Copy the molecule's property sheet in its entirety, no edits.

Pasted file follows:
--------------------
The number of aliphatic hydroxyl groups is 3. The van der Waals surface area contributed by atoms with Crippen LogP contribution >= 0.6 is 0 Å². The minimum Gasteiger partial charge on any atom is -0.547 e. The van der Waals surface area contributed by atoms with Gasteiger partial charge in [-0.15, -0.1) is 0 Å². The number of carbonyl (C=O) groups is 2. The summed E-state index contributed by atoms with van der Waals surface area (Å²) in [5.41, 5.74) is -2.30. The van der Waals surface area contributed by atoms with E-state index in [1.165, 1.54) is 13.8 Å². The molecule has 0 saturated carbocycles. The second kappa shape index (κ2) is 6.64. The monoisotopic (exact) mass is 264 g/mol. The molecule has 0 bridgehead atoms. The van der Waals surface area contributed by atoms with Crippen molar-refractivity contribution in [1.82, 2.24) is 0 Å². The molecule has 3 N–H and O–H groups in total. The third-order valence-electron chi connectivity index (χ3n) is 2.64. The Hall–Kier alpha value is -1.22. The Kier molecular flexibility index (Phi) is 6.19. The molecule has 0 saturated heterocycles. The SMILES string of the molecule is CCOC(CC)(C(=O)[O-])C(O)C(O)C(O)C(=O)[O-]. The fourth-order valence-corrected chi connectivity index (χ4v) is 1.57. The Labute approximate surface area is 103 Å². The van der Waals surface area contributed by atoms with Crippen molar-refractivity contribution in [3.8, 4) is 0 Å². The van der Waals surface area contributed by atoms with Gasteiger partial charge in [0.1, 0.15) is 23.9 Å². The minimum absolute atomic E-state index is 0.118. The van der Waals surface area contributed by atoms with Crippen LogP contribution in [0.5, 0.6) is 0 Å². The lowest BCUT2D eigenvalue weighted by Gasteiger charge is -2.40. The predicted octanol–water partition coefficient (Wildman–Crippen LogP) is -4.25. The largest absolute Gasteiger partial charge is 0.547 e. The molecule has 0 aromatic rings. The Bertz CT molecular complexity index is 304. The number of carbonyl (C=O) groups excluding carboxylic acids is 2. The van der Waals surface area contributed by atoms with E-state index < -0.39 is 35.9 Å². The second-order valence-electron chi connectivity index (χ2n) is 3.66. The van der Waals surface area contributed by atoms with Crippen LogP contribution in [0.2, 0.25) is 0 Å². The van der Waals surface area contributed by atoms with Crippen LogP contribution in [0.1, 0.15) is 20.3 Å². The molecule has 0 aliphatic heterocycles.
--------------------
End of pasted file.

The number of aliphatic hydroxyl groups is 3. The van der Waals surface area contributed by atoms with Crippen LogP contribution >= 0.6 is 0 Å². The minimum Gasteiger partial charge on any atom is -0.547 e. The van der Waals surface area contributed by atoms with Gasteiger partial charge in [-0.15, -0.1) is 0 Å². The number of carbonyl (C=O) groups is 2. The summed E-state index contributed by atoms with van der Waals surface area (Å²) in [5.41, 5.74) is -2.30. The van der Waals surface area contributed by atoms with E-state index in [1.165, 1.54) is 13.8 Å². The molecule has 0 saturated carbocycles. The second kappa shape index (κ2) is 6.64. The monoisotopic (exact) mass is 264 g/mol. The molecule has 0 bridgehead atoms. The van der Waals surface area contributed by atoms with Crippen molar-refractivity contribution in [1.82, 2.24) is 0 Å². The molecule has 3 N–H and O–H groups in total. The third-order valence-electron chi connectivity index (χ3n) is 2.64. The Hall–Kier alpha value is -1.22. The Kier molecular flexibility index (Phi) is 6.19. The molecule has 0 saturated heterocycles. The SMILES string of the molecule is CCOC(CC)(C(=O)[O-])C(O)C(O)C(O)C(=O)[O-]. The fourth-order valence-corrected chi connectivity index (χ4v) is 1.57. The Labute approximate surface area is 103 Å². The van der Waals surface area contributed by atoms with Crippen molar-refractivity contribution in [3.8, 4) is 0 Å². The van der Waals surface area contributed by atoms with Gasteiger partial charge in [0.1, 0.15) is 23.9 Å². The minimum absolute atomic E-state index is 0.118. The van der Waals surface area contributed by atoms with Crippen LogP contribution in [0.5, 0.6) is 0 Å². The lowest BCUT2D eigenvalue weighted by Gasteiger charge is -2.40. The predicted octanol–water partition coefficient (Wildman–Crippen LogP) is -4.25. The largest absolute Gasteiger partial charge is 0.547 e. The molecule has 0 aromatic rings. The Bertz CT molecular complexity index is 304. The number of carbonyl (C=O) groups excluding carboxylic acids is 2. The van der Waals surface area contributed by atoms with E-state index < -0.39 is 35.9 Å². The second-order valence-electron chi connectivity index (χ2n) is 3.66. The van der Waals surface area contributed by atoms with Crippen LogP contribution in [0.2, 0.25) is 0 Å². The van der Waals surface area contributed by atoms with Crippen LogP contribution in [0.1, 0.15) is 20.3 Å². The molecule has 0 aliphatic heterocycles.